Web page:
Darcy’s been tracking the foals for five years now, but she said this is the first year she’s wanting to buy one. When the second foal of the season was born — to Danny’s Girl Splash — she fell in love.
“She is the first foal I have actually thought about taking home,” Darcy told me. “But I can’t give up the 150 wild ones and I’d have to give them up if I brought one home.”
The time and energy needed to be a pony owner would definitely take away from Darcy’s daily hikes, kayaking trips and cruises with Captain Dan to check the ponies.
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Seeing foal photos online is like visual therapy, but the stories that unfold and are shared within the pony community are also wonderful. One foal story that stands out is the tale of Dunkaroo, a newborn filly, discovered in the water by Captain Dan and his passengers a few years back. The filly was hanging on by just her head resting on the shoreline. The mare, Gidget, must have stretched out to foal by the water’s edge. Her newborn had plopped into the water at birth. Then, the herd moved on without them. There Gidget stood, helplessly watching her foal struggle to stay afloat.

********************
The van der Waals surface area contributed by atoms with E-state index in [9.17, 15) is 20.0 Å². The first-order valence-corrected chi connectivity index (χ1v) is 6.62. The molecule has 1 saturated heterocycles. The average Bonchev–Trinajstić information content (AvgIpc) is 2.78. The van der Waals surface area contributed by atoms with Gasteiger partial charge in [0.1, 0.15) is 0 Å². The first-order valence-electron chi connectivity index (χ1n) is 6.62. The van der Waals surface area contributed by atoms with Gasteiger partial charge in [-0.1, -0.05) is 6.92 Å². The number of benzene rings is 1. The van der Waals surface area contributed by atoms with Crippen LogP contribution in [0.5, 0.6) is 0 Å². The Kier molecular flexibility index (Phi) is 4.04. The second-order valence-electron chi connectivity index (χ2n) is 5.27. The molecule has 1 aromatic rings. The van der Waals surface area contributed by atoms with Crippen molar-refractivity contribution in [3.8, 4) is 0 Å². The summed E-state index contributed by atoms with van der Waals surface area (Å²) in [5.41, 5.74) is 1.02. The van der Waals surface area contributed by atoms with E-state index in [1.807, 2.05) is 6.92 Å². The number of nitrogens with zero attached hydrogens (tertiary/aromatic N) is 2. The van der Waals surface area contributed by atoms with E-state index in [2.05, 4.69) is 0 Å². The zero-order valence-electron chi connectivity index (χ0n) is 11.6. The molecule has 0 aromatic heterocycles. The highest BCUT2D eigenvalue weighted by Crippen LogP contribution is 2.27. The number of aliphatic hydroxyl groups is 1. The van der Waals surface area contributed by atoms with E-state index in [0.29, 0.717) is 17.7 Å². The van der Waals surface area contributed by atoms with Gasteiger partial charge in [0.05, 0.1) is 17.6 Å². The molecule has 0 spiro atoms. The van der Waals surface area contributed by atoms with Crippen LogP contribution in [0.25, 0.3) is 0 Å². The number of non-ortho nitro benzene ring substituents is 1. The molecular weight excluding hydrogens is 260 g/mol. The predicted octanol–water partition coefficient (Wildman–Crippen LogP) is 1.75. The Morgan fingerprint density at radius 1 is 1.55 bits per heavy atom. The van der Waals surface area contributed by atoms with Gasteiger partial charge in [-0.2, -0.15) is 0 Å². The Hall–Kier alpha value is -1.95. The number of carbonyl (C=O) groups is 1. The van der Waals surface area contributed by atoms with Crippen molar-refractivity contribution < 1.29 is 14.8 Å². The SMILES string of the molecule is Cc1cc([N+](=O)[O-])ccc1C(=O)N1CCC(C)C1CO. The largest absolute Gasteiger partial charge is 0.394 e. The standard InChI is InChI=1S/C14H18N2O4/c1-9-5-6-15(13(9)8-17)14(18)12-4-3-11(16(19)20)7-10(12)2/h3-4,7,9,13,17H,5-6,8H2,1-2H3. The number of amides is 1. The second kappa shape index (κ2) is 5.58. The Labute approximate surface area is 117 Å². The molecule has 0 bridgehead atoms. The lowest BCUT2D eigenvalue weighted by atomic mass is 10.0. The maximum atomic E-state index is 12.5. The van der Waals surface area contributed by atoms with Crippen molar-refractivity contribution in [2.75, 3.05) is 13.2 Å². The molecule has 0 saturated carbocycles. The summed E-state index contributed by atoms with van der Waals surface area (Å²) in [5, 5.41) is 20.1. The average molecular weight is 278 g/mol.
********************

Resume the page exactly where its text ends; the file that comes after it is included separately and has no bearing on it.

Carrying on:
While Captain Dan alerted the Chincoteague Fire Company, two experienced pony people onboard jumped into the bay and swam to lift the foal to shore. Another passenger threw her sweater out to rub the foal dry. Surely, they had saved this filly’s life. Purchased at Pony Penning by Erica Degele, the young mare named Lily has already been shown in hand at the famous Devon horse show, continuing to thrive and to bring joy.
Amazing stories always seem to roll out in foal season. Years ago, my sweet friend, Sara fell in love with a buyback foal and that led her to become a buyback “owner.” The foal, Sweet Jane, was nicknamed Duckie. She grew into a beautiful mare, but because she was part of the northern herd, Sara seldom saw her. Then, three years ago, while out with Captain Dan, she saw Duckie with her two-day-old foal, and fell in love again.
“Everyone else on the boat was so sweet about letting us hang and watch them for a while,” she recalled of that day.
Duckie’s foal was purchased at roundup by the wrong owner and ended up being one in a lot of starving ponies rescued out of Thurmont by Days End Farm Horse Rescue. Sara loved the foal enough to drive to visit her several times during the long and tedious recovery period. Now, she’s been adopted out to a wonderful family who named her Pearl. I’m hoping to take Sara to visit her soon.
Each year another story unfolds, with the saltwater cowboys often playing a heroic part in the story. Then there’s Darcy and Steve and Captain Dan and so many others who make regular pony reports. Recently, Darcy said, between what she sees from the trail and he sees from the water, there are days when they’re able to account for 100% of the northern herd.
If you haven’t visited the Chincoteague Wildlife Refuge, now is a great time to check it out. Birders flock there for the waterfowl. There’s marine life, hiking and biking trails, places to kayak, tours and the best seafood ever, but for me, it’s all about the ponies.